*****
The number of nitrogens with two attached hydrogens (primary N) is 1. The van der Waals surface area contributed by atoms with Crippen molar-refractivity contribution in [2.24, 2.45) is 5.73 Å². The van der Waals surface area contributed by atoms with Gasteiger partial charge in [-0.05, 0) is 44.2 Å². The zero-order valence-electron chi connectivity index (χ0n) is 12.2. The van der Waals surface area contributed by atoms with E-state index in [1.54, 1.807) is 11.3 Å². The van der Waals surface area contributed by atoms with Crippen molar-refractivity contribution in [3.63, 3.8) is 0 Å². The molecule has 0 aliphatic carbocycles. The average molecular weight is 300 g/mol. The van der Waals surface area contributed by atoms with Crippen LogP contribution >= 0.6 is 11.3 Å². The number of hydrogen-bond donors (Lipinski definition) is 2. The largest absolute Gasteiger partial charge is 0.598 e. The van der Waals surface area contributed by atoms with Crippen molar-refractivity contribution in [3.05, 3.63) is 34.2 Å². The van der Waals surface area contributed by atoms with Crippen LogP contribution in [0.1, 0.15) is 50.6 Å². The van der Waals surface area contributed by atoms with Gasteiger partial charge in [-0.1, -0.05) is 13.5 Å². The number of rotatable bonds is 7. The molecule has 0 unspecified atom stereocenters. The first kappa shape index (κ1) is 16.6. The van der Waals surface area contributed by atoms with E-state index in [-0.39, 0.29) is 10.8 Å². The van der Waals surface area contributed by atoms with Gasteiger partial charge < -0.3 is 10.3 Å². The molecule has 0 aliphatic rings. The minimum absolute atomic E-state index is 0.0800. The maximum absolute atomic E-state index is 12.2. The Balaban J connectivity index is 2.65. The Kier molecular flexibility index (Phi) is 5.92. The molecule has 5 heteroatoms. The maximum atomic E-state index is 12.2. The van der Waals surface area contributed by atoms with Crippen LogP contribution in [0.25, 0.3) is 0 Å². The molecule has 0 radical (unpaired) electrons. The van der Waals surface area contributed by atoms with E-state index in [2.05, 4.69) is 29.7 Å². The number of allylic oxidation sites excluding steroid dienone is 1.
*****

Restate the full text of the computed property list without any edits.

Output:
The number of nitrogens with two attached hydrogens (primary N) is 1. The van der Waals surface area contributed by atoms with Crippen molar-refractivity contribution in [2.24, 2.45) is 5.73 Å². The van der Waals surface area contributed by atoms with Gasteiger partial charge in [-0.05, 0) is 44.2 Å². The zero-order valence-electron chi connectivity index (χ0n) is 12.2. The van der Waals surface area contributed by atoms with E-state index in [1.54, 1.807) is 11.3 Å². The van der Waals surface area contributed by atoms with Crippen molar-refractivity contribution in [3.63, 3.8) is 0 Å². The molecule has 0 aliphatic carbocycles. The average molecular weight is 300 g/mol. The van der Waals surface area contributed by atoms with Crippen LogP contribution >= 0.6 is 11.3 Å². The number of hydrogen-bond donors (Lipinski definition) is 2. The largest absolute Gasteiger partial charge is 0.598 e. The van der Waals surface area contributed by atoms with Crippen molar-refractivity contribution in [3.05, 3.63) is 34.2 Å². The van der Waals surface area contributed by atoms with Crippen LogP contribution in [0.1, 0.15) is 50.6 Å². The van der Waals surface area contributed by atoms with Gasteiger partial charge in [-0.1, -0.05) is 13.5 Å². The number of rotatable bonds is 7. The molecule has 0 unspecified atom stereocenters. The first kappa shape index (κ1) is 16.6. The van der Waals surface area contributed by atoms with E-state index in [-0.39, 0.29) is 10.8 Å². The van der Waals surface area contributed by atoms with Gasteiger partial charge < -0.3 is 10.3 Å². The molecule has 0 aliphatic rings. The minimum absolute atomic E-state index is 0.0800. The maximum absolute atomic E-state index is 12.2. The Balaban J connectivity index is 2.65. The Kier molecular flexibility index (Phi) is 5.92. The molecule has 5 heteroatoms. The maximum atomic E-state index is 12.2. The van der Waals surface area contributed by atoms with Crippen LogP contribution in [0.25, 0.3) is 0 Å². The molecule has 0 radical (unpaired) electrons. The van der Waals surface area contributed by atoms with E-state index in [2.05, 4.69) is 29.7 Å². The number of allylic oxidation sites excluding steroid dienone is 1.